Can a Scout be denied a Board of Review?

No, a Scout cannot be denied the opportunity for a Board of Review. If the Scout believes they have completed all the requirements for a rank, including a Scoutmaster conference, the board must be granted.

Who should not be part of a Board of Review?

Parents, guardians, or relatives should not serve on a board for their own child. Also, unit leaders and assistants should not be part of a board of review for a Scout in their unit. The candidate or their parent/guardian/relative should not have a role in selecting any board of review members.

Is wearing the uniform necessary for a Board of Review?

While it is preferred that a Scout be in full field uniform for the review, they should be clean and neat in appearance if wearing the uniform is not possible.

What should be discussed during the Board of Review?

Board members may ask the Scout about where they learned their skills, who their teachers were, and what they gained from fulfilling certain requirements. The discussion should include how the Scout has lived the Scout Oath and Scout Law in different aspects of their life. It’s important to note that perfection is not expected, but a positive attitude, acceptance of Scouting’s ideals, and good standards in daily life are valued.

What happens after the Board of Review?

If the board members agree unanimously that the Scout is ready to advance, they will call the Scout in and congratulate them. The board of review date becomes the effective date of the rank advancement. If the board does not approve, the Scout will be informed and provided with feedback on what can be improved. They may have the opportunity for a follow-up board of review if it is believed they can benefit from it.

Can videoconferencing be used for Boards of Review?

In exceptional cases, such as communicable diseases or Scouts in remote locations, videoconferencing may be used for Boards of Review. Specific requirements must be followed, and approval from the local council is required for Eagle Scout boards of review conducted via videoconferencing.


5 responses to “What Is a Board of Review?”

  1. christine Avatar

    One of the things we do on our committee is we ask the boys specific items about the rank they’ve completed without retesting (what was your favorite part? what did you find the hardest? you had to do 6 hours of community service, what did you do and what did you think of it?)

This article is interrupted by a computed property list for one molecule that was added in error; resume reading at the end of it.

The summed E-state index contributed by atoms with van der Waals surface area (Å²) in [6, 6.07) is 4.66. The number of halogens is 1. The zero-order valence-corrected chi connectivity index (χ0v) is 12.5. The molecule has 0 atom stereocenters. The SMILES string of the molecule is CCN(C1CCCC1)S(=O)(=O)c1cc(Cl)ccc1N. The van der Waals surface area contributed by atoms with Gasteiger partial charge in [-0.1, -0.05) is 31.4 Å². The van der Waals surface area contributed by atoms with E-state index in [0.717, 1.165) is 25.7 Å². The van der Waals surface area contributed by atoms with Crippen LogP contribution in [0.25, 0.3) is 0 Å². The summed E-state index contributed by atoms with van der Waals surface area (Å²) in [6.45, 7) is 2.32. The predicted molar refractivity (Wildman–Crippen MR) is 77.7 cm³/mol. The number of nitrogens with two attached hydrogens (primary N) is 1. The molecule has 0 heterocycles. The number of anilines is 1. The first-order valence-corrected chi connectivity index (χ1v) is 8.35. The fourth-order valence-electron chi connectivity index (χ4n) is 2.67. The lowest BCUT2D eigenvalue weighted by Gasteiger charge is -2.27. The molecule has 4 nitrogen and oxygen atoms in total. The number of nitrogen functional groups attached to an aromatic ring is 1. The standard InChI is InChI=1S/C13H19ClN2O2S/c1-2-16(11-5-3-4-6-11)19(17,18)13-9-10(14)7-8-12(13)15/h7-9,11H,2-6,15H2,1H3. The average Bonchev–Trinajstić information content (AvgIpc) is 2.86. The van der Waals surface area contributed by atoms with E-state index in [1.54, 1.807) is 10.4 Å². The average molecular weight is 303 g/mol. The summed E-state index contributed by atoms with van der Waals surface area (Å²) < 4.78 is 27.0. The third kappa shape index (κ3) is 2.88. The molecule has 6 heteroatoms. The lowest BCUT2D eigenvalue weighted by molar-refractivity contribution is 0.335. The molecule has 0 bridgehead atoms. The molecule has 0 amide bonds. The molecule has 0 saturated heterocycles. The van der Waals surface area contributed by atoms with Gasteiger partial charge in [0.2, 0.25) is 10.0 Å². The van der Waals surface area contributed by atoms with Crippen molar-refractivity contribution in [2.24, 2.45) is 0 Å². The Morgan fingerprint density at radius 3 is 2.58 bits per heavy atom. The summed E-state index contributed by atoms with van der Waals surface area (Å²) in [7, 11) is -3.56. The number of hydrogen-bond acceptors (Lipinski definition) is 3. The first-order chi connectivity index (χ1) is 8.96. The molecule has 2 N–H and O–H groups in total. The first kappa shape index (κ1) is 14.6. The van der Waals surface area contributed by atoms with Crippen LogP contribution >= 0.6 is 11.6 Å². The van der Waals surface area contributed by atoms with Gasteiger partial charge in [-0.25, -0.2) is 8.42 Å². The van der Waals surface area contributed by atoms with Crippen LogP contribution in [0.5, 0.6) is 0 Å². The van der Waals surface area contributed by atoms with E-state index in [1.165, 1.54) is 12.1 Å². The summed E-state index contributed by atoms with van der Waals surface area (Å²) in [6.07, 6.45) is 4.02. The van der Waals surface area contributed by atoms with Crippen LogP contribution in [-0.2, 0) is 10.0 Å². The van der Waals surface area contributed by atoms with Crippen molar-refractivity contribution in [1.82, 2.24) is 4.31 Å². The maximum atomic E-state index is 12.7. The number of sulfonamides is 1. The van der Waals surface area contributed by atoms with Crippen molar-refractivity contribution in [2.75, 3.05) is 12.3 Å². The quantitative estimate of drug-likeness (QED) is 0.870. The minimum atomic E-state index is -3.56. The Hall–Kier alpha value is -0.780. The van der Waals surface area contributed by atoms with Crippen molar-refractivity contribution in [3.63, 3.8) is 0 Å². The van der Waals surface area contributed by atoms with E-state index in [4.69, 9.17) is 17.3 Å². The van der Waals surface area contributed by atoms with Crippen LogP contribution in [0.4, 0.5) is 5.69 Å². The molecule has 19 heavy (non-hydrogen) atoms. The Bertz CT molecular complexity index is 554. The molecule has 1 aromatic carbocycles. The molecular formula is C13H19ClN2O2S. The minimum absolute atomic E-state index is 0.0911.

we ask “as a committee, what would you like to see US help the troop with?”

    we ask “what do you think the troop is doing great with, and how do you think the troop can improve?” this gives boys who maybe haven’t spoken up about concerns in front of the troop or in front of the scoutmaster because the troop is really big or they are shy.

    we ask about merit badges they’ve achieved, which was their favorite, which didn’t they like, what didn’t they like. what advice they would give younger scouts working on this rank.

    and we ask what they are looking forward to in the next rank. what they want to do next.

    i like the way we do it — there is no retesting, no skill test. we love letting the boys talk about their experience, and i have to say that this is such a blessing for me to be part of, and i look forward to each one i get to do.


  2. Gloria Avatar

    When a scout comes to a BOR for Star, Life or Eagle rank I like to ask the scout to tell me about a current event (any current event). By the time they reach these ranks they should realized part of their “duty to country” is to be a good citizen and that means they need to be informed about something going on around them. This is not something that will keep them from getting rank, but is something they should be able to give some kind of answer to. If not, I tell them that is alright, but when they come to their next BOR be ready to share a current event then.

  3. DON COFFEY Avatar

    I have this poster signed by NORMAN ROCKWELL, with a dedication to Troop 9
    Morganton,N C It has been in my home since the ’40s.
    I’m trying to find the source of the poster and date of publication. Any help or input will be appreciated.

  4. acco40 Avatar

    You state a scout is ready for a BOR once all the requirements have been met for rank (When a Scout has completed all of the requirements for a rank, he must appear before a board of review.)

    Yet, you state that “On the (hopefully) rare occasion where it is determined that he hasn’t completed all of the requirements, tell him specifically what he still needs to do and offer him plenty of encouragement.”

    So how does a BOR determine a requirement has not been completed?

    1. Scouter Mom Avatar
      Scouter Mom

      For example, if the BOR asks “Did you enjoy cooking a meal for your patrol” and the scout replies that he didn’t cook a meal, but it was signed off anyway.